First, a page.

Many of our governmental clients have been issuing crossover refunding obligations to take advantage of lower interest rates. While this is an advantage to the governments, it is important the transactions are properly accounted for.
With a crossover refunding, the original debt is still outstanding and is not callable until a later date. The governmental entity continues making principal and interest payments on the original debt per the original amortization schedule. The new debt is issued and placed in an escrow account. The escrow account makes the interest payments on the new debt until the original debt becomes callable. On the call date, the escrow account pays off the principal balance of the original debt. At that point, the governmental entity begins making the principal and interest payments on the new debt per the new amortization schedule.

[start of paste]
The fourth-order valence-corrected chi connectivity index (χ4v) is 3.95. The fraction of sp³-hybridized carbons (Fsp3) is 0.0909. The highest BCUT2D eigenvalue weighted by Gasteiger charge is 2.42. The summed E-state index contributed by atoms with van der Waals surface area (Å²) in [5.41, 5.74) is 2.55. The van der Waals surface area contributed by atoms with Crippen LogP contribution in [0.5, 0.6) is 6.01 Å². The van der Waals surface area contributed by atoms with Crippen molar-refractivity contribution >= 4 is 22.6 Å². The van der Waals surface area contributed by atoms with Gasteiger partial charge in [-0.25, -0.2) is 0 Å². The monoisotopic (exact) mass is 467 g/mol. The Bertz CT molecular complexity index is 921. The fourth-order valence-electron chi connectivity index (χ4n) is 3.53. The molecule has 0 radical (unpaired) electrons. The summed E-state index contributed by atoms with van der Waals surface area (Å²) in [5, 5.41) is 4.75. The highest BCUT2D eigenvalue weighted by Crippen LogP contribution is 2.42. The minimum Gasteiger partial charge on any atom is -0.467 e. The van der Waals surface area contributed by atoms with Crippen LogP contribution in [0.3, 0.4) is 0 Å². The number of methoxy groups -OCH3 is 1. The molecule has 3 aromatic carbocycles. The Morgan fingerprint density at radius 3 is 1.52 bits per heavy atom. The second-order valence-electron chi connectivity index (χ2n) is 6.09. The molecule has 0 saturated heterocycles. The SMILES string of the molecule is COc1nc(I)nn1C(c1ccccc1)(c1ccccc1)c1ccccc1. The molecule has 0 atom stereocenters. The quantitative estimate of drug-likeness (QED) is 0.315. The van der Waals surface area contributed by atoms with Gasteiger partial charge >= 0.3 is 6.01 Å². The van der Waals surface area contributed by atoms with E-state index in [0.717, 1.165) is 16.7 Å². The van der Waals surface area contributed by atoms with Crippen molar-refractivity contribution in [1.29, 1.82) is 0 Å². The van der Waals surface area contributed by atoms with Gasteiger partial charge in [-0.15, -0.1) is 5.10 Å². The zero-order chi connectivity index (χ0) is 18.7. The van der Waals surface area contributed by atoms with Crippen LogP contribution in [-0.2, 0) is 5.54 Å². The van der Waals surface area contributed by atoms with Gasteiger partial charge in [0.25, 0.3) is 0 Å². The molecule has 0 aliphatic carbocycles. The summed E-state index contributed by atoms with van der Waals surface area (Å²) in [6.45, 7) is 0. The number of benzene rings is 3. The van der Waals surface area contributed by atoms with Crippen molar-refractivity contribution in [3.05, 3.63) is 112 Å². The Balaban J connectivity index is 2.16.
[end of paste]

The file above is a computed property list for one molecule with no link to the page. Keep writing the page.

There are several things to keep in mind when issuing crossover obligations. When the new debt is issued, the government is responsible for properly recording the transaction on its financial statements. The face value of the refunding debt should be recorded as well as any premium or discount on the issuance. The fees incurred for the debt issuance should also be recorded as debt service expenditures. The balance of the escrow account after recording the issuance becomes part of the County Treasurer’s monthly reconciliation. As the escrow account earns investment interest and makes the interest payments on the new debt, these transactions should be recorded on the general ledger. Interest payments from the escrow account should also be included in the County’s budget as debt service expenditures.